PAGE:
Some AHP readers may interested in a forthcoming symposium on Mad Studies and Neurodiversity. The one day event will take place Wednesday June 17th at Lancaster University in the UK,and “aims to foster dialogue between two relatively new areas of scholarship and activism in the social sciences – that of Mad Studies and Neurodiversity.” The symposium’s description and aims are provided below and full details, including registration information, for the event can be found here.
Mad Studies and Neurodiversity – exploring connections
Wednesday 17th June 2015 – Lancaster University, UK
Funded by the Centre for Disability Research and the Department of Sociology, Lancaster University.
This symposium builds on conversations that begun during the inaugural Mad Studies stream at Lancaster Disability Studies Conference in September 2014. It aims to foster dialogue between two relatively new areas of scholarship and activism in the social sciences – that of Mad Studies and Neurodiversity.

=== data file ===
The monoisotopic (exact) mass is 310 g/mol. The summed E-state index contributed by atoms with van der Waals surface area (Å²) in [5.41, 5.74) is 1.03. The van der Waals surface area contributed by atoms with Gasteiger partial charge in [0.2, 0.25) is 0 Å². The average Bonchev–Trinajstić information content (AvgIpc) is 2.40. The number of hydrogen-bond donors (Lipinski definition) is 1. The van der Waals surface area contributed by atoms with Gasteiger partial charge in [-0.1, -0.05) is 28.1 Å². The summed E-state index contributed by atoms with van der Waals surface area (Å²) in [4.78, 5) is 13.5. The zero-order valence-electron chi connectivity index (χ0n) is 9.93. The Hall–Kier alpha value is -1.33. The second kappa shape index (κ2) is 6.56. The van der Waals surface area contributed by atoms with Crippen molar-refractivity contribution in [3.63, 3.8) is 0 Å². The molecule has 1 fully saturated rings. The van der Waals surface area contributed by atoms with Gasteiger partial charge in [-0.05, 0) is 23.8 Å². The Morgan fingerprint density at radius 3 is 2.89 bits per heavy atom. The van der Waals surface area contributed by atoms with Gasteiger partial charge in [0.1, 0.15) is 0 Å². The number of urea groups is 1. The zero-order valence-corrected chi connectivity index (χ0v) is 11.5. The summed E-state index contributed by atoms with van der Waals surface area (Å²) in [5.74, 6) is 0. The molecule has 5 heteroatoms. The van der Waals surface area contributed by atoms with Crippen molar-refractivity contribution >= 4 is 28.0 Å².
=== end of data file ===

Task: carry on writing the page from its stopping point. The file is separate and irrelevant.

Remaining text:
Mad Studies and Neurodiversity are both emergent areas of scholarship that aim to bring the ‘experiences, history, culture, political organising, narratives, writings and most importantly, the PEOPLE who identify as: Mad; psychiatric survivors; consumers; service users; mentally ill; patients; neuro-diverse; inmates; disabled – to name a few of the “identity labels” our community may choose to use’ (Costa, 2014) to the academic table. To date, academic activities around madness and neurological divergence have failed to include those with lived experience, who are ‘frequently frozen out of the processes of knowledge production’ (Milton, 2014, p. 794). This is not limited to the big business of pharmaceuticals, or the biological or genetic research that seeks to identify bio-markers for and eradicate autism, schizophrenia and the like. Indeed, much of social scientific work in these areas may aim, but continually fail, to include lived expertise equally, positioning patients/users/survivors as outsiders, objects for interpretation and research ‘on’ rather than ‘with’ (Beresford and Russo, 2014; Milton and Bracher, 2013).